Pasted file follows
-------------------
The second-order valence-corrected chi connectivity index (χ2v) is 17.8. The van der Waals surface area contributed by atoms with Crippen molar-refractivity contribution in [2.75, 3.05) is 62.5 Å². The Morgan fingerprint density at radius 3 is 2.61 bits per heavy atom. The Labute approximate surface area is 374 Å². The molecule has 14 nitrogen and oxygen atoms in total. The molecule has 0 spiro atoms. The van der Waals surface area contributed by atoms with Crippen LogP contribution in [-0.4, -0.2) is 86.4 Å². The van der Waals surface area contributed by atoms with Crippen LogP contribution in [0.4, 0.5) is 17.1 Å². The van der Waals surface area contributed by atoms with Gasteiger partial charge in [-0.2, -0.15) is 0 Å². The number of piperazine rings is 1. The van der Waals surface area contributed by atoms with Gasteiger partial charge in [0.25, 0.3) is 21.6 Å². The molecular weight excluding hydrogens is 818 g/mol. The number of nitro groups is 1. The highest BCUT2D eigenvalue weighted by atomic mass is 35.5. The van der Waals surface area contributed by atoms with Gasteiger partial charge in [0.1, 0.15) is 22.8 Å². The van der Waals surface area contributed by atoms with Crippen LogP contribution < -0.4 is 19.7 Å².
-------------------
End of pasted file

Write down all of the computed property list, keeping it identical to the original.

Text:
The second-order valence-corrected chi connectivity index (χ2v) is 17.8. The van der Waals surface area contributed by atoms with Crippen molar-refractivity contribution in [2.75, 3.05) is 62.5 Å². The Morgan fingerprint density at radius 3 is 2.61 bits per heavy atom. The Labute approximate surface area is 374 Å². The molecule has 14 nitrogen and oxygen atoms in total. The molecule has 0 spiro atoms. The van der Waals surface area contributed by atoms with Crippen LogP contribution in [-0.4, -0.2) is 86.4 Å². The van der Waals surface area contributed by atoms with Crippen LogP contribution in [0.4, 0.5) is 17.1 Å². The van der Waals surface area contributed by atoms with Gasteiger partial charge in [-0.2, -0.15) is 0 Å². The number of piperazine rings is 1. The van der Waals surface area contributed by atoms with Gasteiger partial charge in [0.25, 0.3) is 21.6 Å². The molecular weight excluding hydrogens is 818 g/mol. The number of nitro groups is 1. The highest BCUT2D eigenvalue weighted by atomic mass is 35.5. The van der Waals surface area contributed by atoms with Gasteiger partial charge in [0.1, 0.15) is 22.8 Å². The van der Waals surface area contributed by atoms with Crippen LogP contribution < -0.4 is 19.7 Å².